This is super "inside the box" - but if it's linear (and they aren't clicking on the page for other reasons) what about just doing "click anywhere on the right page to continue (and left page to go back)?"  You could still have a flipped page transition if you're going for the illusion of a physical book.

Sometimes simple is elegant. (maybe)

Kevin Thorn

These are great ideas! From Nancy's idea of clicking objects to discover new content or Jill's link of advancing to the 'magic-inspired' Khoya book. Collin, your idea reminds me not to overt think this for the sake of navigation as the simplest may be the best in the end. And Bruce, while I like that approach, this project doesn't allow much room for branching to the respect of risk, but there is an opportunity to choose either scenario to begin (3 in all).

I played/read/interacted with several books/games in the last two days. The one that jumps out to me is how the Walking Dead allows the reader to create the story by asking questions. Even though there are multiple paths to choose by which question is chosen (chapters/sections), the reader is still going in a linear direction through the story.

These types of interactive learning are seen quite often today on iPads and tablets, but not seen very much in elearning. I believe there's a very close parallel relationship not only to learning, but also in user experience design. This first stab of this project is for desktop so trying to carry over some of those experiences from iPad-esque storytelling to desktop elearning.

For your enjoyment, here's a concept sketch from my artist of one of the possible background scenes.

Kevin Thorn

Hey Tom,

Both. Interacting with the content is the easy part. Along the way during the story there will be opportunities to discover and learn more about the content.

The overall navigation reading between scenes, panels within scenes, and overall interface is what I'm working toward that's unconventional yet intuitive. 

Ryan Martin

Interesting. This is an area I'm going to be exploring in 2013 (and beyond).

Don't know if I'll call them graphic novels, but this concept needs to be explored and experimented with more often.

We recently converted Broken Co-worker into an illustrated version, and the development process was insanely smooth. I was exploring the concept further (away from video)- and experimenting with delegating to an illustrator. I was happy with the results but wouldn't mind more feedback.

I think Storyline is an excellent tool for storytellers and is under marketed in that area (hint hint). The iPad version of Broken Co-worker was just me mimicking comixology. It was quite easy (I knew Storyline could do it).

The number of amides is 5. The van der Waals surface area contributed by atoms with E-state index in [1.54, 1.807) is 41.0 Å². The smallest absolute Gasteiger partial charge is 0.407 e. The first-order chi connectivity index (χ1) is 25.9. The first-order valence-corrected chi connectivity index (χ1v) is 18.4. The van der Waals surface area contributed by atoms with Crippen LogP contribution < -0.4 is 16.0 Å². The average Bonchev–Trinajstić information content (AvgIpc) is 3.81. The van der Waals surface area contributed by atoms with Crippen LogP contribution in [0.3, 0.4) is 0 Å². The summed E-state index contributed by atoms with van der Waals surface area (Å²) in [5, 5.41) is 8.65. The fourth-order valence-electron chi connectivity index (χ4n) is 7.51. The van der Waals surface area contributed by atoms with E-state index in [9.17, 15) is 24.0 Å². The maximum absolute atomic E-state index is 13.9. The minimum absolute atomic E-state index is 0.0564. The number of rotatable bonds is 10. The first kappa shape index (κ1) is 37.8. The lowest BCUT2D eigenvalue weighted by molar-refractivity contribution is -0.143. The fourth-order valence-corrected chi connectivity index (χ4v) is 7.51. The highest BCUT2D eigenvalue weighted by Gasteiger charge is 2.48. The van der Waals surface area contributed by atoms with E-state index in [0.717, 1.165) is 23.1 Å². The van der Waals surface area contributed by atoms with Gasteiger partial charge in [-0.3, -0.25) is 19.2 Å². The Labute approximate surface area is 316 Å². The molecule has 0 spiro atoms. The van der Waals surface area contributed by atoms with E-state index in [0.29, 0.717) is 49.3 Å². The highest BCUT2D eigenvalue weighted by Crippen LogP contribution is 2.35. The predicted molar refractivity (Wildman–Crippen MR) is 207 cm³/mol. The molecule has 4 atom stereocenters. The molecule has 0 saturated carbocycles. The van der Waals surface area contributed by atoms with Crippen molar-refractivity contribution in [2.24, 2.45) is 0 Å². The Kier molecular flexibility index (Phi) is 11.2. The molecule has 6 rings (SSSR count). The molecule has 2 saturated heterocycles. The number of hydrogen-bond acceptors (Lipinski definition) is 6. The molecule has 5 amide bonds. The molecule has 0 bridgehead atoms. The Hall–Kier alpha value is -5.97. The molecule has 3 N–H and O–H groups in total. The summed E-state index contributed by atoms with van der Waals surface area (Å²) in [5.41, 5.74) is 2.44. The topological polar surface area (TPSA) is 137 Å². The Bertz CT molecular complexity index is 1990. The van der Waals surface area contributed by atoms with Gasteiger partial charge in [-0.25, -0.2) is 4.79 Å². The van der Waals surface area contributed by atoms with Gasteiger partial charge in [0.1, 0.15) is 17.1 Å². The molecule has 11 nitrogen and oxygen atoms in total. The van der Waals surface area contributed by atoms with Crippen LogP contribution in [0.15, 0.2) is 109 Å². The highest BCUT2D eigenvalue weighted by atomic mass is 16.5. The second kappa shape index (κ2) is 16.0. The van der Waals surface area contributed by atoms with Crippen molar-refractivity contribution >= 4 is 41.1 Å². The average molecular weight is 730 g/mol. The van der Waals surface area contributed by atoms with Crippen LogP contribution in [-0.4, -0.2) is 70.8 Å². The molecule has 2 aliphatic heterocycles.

I see big time comic producers (Marvel artists and writers etc.) using PDF to publish their independent web comics ... I shake my head and think about reaching out to them-let them know of Storyline. But I'm busy, so I don't :(

Anyways. I'm pretty passionate about this direction and am excited for your project Kevin!

Do document and share your journey!

Ryan Martin

Also. My tip:

To save time. Instead of going through video games yourself. Just watch a gamer go through a game on YouTube. A lot of gamers record their screen and walk through levels or whole games.

I'm a nerd. So I watch this. And when I see something I like, I take a screen shots and paste it into storyline. I've mocked up whole "courses" this way. Built with video game screen shots.

Great idea juice.

Note: this is more fun when popcorn and beer is involved.

Kevin Thorn

Hey Ryan!

Yeah, I don't know if I'd call them 'graphic novels' either because in truth this project really isn't. It can be summarized as an "interactive story about a serious topic present in a graphic novel style of artwork." Maybe we call them a SIC - Serious Interactive Comic

Honestly, Broken Co-Worker was/is an inspiration for this project. So thank you! We'll probably build out an iPad/tablet version but thinking on using ComicComposer by Aquafadas or MotionArtist by SmithMicro. Not sure yet though as it depends on how much fluidity we can make the navigation using Storyline.

The added challenge with this is that is also has to be Section 508 compliant so I've got to build in a way to include all the transcript for a screen reader without distracting from the pace and flow of the story. Tinkering with a couple ideas, but haven't quite figured out the best way yet.

Daniel Burwen

Hi Kevin,

Have you seen this:

Making of from SXSW:

And many others you may be interested in, many of which were influenced by the above:

Brave Interactive Comic

Heroes Duty Interactive Comic

Upgrade Soul


Bottom of the Ninth

And the latest from Stu Campbell, who kinda started this whole genre exploration in Flash with Nawlz, back before the iPad:


Also, this just shipped from Disney, created using Flash and Air, so thats now an option as well as the other custom tools that are out there.

Hope this helps,